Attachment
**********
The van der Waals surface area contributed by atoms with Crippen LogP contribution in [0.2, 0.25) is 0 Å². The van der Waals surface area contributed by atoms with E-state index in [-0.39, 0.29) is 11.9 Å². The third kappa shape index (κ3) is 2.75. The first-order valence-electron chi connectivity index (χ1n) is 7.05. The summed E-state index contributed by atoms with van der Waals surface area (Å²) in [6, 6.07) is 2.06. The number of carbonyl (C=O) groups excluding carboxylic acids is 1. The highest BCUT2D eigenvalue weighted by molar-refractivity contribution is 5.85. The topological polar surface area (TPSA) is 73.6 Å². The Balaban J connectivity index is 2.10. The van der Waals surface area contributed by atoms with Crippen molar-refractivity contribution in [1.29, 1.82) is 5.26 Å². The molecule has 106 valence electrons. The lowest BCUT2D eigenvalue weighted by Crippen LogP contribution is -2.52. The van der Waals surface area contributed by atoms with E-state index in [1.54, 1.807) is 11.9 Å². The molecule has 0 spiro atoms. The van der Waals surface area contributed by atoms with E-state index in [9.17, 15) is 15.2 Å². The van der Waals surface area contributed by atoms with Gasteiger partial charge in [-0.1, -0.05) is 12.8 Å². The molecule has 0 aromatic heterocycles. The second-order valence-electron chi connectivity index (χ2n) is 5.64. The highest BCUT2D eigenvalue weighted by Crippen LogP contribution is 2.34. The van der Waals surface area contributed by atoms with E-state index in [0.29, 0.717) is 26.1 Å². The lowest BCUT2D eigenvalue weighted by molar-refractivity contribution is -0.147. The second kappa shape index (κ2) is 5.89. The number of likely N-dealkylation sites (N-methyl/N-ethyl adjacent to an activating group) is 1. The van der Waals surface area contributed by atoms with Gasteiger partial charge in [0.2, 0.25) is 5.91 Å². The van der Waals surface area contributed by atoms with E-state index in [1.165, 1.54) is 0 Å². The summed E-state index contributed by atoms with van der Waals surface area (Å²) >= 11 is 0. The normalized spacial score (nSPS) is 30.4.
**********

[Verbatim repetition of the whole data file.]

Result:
The van der Waals surface area contributed by atoms with Crippen LogP contribution in [0.2, 0.25) is 0 Å². The van der Waals surface area contributed by atoms with E-state index in [-0.39, 0.29) is 11.9 Å². The third kappa shape index (κ3) is 2.75. The first-order valence-electron chi connectivity index (χ1n) is 7.05. The summed E-state index contributed by atoms with van der Waals surface area (Å²) in [6, 6.07) is 2.06. The number of carbonyl (C=O) groups excluding carboxylic acids is 1. The highest BCUT2D eigenvalue weighted by molar-refractivity contribution is 5.85. The topological polar surface area (TPSA) is 73.6 Å². The Balaban J connectivity index is 2.10. The van der Waals surface area contributed by atoms with Crippen molar-refractivity contribution in [1.29, 1.82) is 5.26 Å². The molecule has 106 valence electrons. The lowest BCUT2D eigenvalue weighted by Crippen LogP contribution is -2.52. The van der Waals surface area contributed by atoms with E-state index in [1.54, 1.807) is 11.9 Å². The molecule has 0 spiro atoms. The van der Waals surface area contributed by atoms with E-state index in [9.17, 15) is 15.2 Å². The van der Waals surface area contributed by atoms with Gasteiger partial charge in [-0.1, -0.05) is 12.8 Å². The molecule has 0 aromatic heterocycles. The second-order valence-electron chi connectivity index (χ2n) is 5.64. The highest BCUT2D eigenvalue weighted by Crippen LogP contribution is 2.34. The van der Waals surface area contributed by atoms with E-state index in [0.29, 0.717) is 26.1 Å². The lowest BCUT2D eigenvalue weighted by molar-refractivity contribution is -0.147. The second kappa shape index (κ2) is 5.89. The number of likely N-dealkylation sites (N-methyl/N-ethyl adjacent to an activating group) is 1. The van der Waals surface area contributed by atoms with Gasteiger partial charge in [0.2, 0.25) is 5.91 Å². The van der Waals surface area contributed by atoms with E-state index in [1.165, 1.54) is 0 Å². The summed E-state index contributed by atoms with van der Waals surface area (Å²) >= 11 is 0. The normalized spacial score (nSPS) is 30.4.